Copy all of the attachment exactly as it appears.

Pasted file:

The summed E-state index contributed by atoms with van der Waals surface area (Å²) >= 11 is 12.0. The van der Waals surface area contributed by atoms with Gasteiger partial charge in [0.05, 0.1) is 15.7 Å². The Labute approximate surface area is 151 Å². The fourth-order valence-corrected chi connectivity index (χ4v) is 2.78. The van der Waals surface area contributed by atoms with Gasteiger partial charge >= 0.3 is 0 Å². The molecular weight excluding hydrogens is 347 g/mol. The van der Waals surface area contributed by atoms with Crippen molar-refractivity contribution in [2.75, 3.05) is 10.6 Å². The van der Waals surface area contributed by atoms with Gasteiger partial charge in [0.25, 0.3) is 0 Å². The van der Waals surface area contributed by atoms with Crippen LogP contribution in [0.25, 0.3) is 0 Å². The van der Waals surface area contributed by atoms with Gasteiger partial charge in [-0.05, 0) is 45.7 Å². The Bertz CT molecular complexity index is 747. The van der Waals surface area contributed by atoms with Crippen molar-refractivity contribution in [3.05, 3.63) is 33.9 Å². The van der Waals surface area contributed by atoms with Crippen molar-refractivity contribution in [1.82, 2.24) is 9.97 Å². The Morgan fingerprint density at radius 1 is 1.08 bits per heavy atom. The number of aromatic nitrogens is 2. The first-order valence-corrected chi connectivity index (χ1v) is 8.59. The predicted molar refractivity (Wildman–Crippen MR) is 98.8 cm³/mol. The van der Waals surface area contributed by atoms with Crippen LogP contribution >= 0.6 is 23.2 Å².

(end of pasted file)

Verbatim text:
The summed E-state index contributed by atoms with van der Waals surface area (Å²) >= 11 is 12.0. The van der Waals surface area contributed by atoms with Gasteiger partial charge in [0.05, 0.1) is 15.7 Å². The Labute approximate surface area is 151 Å². The fourth-order valence-corrected chi connectivity index (χ4v) is 2.78. The van der Waals surface area contributed by atoms with Gasteiger partial charge >= 0.3 is 0 Å². The molecular weight excluding hydrogens is 347 g/mol. The van der Waals surface area contributed by atoms with Crippen molar-refractivity contribution in [2.75, 3.05) is 10.6 Å². The van der Waals surface area contributed by atoms with Gasteiger partial charge in [0.25, 0.3) is 0 Å². The van der Waals surface area contributed by atoms with Crippen LogP contribution in [0.25, 0.3) is 0 Å². The van der Waals surface area contributed by atoms with Gasteiger partial charge in [-0.05, 0) is 45.7 Å². The Bertz CT molecular complexity index is 747. The van der Waals surface area contributed by atoms with Crippen molar-refractivity contribution in [3.05, 3.63) is 33.9 Å². The van der Waals surface area contributed by atoms with Crippen molar-refractivity contribution in [1.82, 2.24) is 9.97 Å². The Morgan fingerprint density at radius 1 is 1.08 bits per heavy atom. The number of aromatic nitrogens is 2. The first-order valence-corrected chi connectivity index (χ1v) is 8.59. The predicted molar refractivity (Wildman–Crippen MR) is 98.8 cm³/mol. The van der Waals surface area contributed by atoms with Crippen LogP contribution >= 0.6 is 23.2 Å².